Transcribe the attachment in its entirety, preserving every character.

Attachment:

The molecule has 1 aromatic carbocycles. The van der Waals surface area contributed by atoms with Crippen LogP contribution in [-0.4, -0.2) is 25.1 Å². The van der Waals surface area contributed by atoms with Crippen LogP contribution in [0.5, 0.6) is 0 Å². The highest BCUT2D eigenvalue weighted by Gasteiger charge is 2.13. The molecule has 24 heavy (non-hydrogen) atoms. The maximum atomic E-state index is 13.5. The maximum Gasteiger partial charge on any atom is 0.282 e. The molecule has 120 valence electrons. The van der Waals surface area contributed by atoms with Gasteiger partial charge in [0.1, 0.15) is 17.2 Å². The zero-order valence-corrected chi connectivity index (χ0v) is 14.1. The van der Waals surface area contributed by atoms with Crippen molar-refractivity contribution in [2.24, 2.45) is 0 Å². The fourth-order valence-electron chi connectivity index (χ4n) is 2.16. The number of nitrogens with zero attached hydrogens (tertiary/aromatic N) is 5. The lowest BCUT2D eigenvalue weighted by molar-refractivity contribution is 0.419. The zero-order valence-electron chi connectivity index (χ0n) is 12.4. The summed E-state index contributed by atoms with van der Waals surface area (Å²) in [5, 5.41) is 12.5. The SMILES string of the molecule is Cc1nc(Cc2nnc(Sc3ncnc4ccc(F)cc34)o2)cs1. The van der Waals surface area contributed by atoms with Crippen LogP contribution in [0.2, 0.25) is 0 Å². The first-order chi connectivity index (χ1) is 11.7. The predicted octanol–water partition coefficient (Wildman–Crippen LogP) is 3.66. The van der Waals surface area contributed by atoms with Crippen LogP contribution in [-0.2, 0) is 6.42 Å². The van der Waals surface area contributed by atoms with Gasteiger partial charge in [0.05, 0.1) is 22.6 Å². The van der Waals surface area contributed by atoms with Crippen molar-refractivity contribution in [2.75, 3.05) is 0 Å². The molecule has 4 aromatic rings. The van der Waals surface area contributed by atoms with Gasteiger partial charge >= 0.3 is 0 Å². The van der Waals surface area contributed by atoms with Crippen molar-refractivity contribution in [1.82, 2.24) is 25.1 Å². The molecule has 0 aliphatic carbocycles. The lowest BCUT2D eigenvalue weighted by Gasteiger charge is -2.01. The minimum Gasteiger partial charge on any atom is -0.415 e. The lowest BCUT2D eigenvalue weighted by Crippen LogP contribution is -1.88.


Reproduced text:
The molecule has 1 aromatic carbocycles. The van der Waals surface area contributed by atoms with Crippen LogP contribution in [-0.4, -0.2) is 25.1 Å². The van der Waals surface area contributed by atoms with Crippen LogP contribution in [0.5, 0.6) is 0 Å². The highest BCUT2D eigenvalue weighted by Gasteiger charge is 2.13. The molecule has 24 heavy (non-hydrogen) atoms. The maximum atomic E-state index is 13.5. The maximum Gasteiger partial charge on any atom is 0.282 e. The molecule has 120 valence electrons. The van der Waals surface area contributed by atoms with Gasteiger partial charge in [0.1, 0.15) is 17.2 Å². The zero-order valence-corrected chi connectivity index (χ0v) is 14.1. The van der Waals surface area contributed by atoms with Crippen molar-refractivity contribution in [2.24, 2.45) is 0 Å². The fourth-order valence-electron chi connectivity index (χ4n) is 2.16. The number of nitrogens with zero attached hydrogens (tertiary/aromatic N) is 5. The lowest BCUT2D eigenvalue weighted by molar-refractivity contribution is 0.419. The zero-order valence-electron chi connectivity index (χ0n) is 12.4. The summed E-state index contributed by atoms with van der Waals surface area (Å²) in [5, 5.41) is 12.5. The SMILES string of the molecule is Cc1nc(Cc2nnc(Sc3ncnc4ccc(F)cc34)o2)cs1. The van der Waals surface area contributed by atoms with Crippen LogP contribution in [0.2, 0.25) is 0 Å². The first-order chi connectivity index (χ1) is 11.7. The predicted octanol–water partition coefficient (Wildman–Crippen LogP) is 3.66. The van der Waals surface area contributed by atoms with Crippen LogP contribution in [-0.2, 0) is 6.42 Å². The van der Waals surface area contributed by atoms with Gasteiger partial charge in [0.05, 0.1) is 22.6 Å². The van der Waals surface area contributed by atoms with Crippen molar-refractivity contribution in [2.75, 3.05) is 0 Å². The molecule has 4 aromatic rings. The van der Waals surface area contributed by atoms with Gasteiger partial charge >= 0.3 is 0 Å². The van der Waals surface area contributed by atoms with Crippen molar-refractivity contribution in [1.82, 2.24) is 25.1 Å². The molecule has 0 aliphatic carbocycles. The lowest BCUT2D eigenvalue weighted by Gasteiger charge is -2.01. The minimum Gasteiger partial charge on any atom is -0.415 e. The lowest BCUT2D eigenvalue weighted by Crippen LogP contribution is -1.88.